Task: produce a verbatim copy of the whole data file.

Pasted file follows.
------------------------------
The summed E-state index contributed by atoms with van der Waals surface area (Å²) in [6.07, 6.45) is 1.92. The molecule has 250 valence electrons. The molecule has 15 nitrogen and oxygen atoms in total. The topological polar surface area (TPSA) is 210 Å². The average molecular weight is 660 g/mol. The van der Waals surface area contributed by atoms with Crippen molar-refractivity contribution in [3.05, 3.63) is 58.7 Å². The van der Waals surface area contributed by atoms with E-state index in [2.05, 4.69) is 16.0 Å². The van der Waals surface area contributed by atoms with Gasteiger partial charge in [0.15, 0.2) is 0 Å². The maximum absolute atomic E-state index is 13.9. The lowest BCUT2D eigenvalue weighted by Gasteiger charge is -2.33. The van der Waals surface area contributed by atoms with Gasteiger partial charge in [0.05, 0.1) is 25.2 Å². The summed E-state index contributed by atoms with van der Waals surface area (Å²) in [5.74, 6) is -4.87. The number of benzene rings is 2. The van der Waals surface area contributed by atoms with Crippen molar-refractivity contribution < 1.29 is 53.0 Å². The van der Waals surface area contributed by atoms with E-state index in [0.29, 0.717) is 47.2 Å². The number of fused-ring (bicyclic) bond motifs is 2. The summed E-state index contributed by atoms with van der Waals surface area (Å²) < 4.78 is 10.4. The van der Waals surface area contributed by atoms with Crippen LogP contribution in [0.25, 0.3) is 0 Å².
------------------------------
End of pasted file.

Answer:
The summed E-state index contributed by atoms with van der Waals surface area (Å²) in [6.07, 6.45) is 1.92. The molecule has 250 valence electrons. The molecule has 15 nitrogen and oxygen atoms in total. The topological polar surface area (TPSA) is 210 Å². The average molecular weight is 660 g/mol. The van der Waals surface area contributed by atoms with Crippen molar-refractivity contribution in [3.05, 3.63) is 58.7 Å². The van der Waals surface area contributed by atoms with E-state index in [2.05, 4.69) is 16.0 Å². The van der Waals surface area contributed by atoms with Gasteiger partial charge in [0.15, 0.2) is 0 Å². The maximum absolute atomic E-state index is 13.9. The lowest BCUT2D eigenvalue weighted by Gasteiger charge is -2.33. The van der Waals surface area contributed by atoms with Gasteiger partial charge in [0.05, 0.1) is 25.2 Å². The summed E-state index contributed by atoms with van der Waals surface area (Å²) in [5.74, 6) is -4.87. The number of benzene rings is 2. The van der Waals surface area contributed by atoms with Crippen molar-refractivity contribution < 1.29 is 53.0 Å². The van der Waals surface area contributed by atoms with E-state index in [0.29, 0.717) is 47.2 Å². The number of fused-ring (bicyclic) bond motifs is 2. The summed E-state index contributed by atoms with van der Waals surface area (Å²) < 4.78 is 10.4. The van der Waals surface area contributed by atoms with Crippen LogP contribution in [0.25, 0.3) is 0 Å².